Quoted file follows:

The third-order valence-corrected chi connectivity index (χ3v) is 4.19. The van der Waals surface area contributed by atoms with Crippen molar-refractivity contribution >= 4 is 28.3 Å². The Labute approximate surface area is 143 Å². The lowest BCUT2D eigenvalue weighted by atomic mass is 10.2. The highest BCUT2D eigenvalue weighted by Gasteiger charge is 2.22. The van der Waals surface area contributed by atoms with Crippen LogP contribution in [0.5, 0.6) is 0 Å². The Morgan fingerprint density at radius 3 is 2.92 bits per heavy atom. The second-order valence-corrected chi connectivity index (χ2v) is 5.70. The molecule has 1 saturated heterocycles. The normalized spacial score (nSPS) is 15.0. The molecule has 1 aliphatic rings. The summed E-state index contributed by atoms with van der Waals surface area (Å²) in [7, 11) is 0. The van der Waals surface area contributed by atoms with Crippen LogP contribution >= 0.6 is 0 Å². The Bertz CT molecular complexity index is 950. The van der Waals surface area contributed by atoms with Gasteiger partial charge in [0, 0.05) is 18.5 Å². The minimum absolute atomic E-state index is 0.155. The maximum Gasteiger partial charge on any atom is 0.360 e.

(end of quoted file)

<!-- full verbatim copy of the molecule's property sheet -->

The third-order valence-corrected chi connectivity index (χ3v) is 4.19. The van der Waals surface area contributed by atoms with Crippen molar-refractivity contribution >= 4 is 28.3 Å². The Labute approximate surface area is 143 Å². The lowest BCUT2D eigenvalue weighted by atomic mass is 10.2. The highest BCUT2D eigenvalue weighted by Gasteiger charge is 2.22. The van der Waals surface area contributed by atoms with Crippen LogP contribution in [0.5, 0.6) is 0 Å². The Morgan fingerprint density at radius 3 is 2.92 bits per heavy atom. The second-order valence-corrected chi connectivity index (χ2v) is 5.70. The molecule has 1 saturated heterocycles. The normalized spacial score (nSPS) is 15.0. The molecule has 1 aliphatic rings. The summed E-state index contributed by atoms with van der Waals surface area (Å²) in [7, 11) is 0. The van der Waals surface area contributed by atoms with Crippen LogP contribution >= 0.6 is 0 Å². The Bertz CT molecular complexity index is 950. The van der Waals surface area contributed by atoms with Gasteiger partial charge in [0, 0.05) is 18.5 Å². The minimum absolute atomic E-state index is 0.155. The maximum Gasteiger partial charge on any atom is 0.360 e.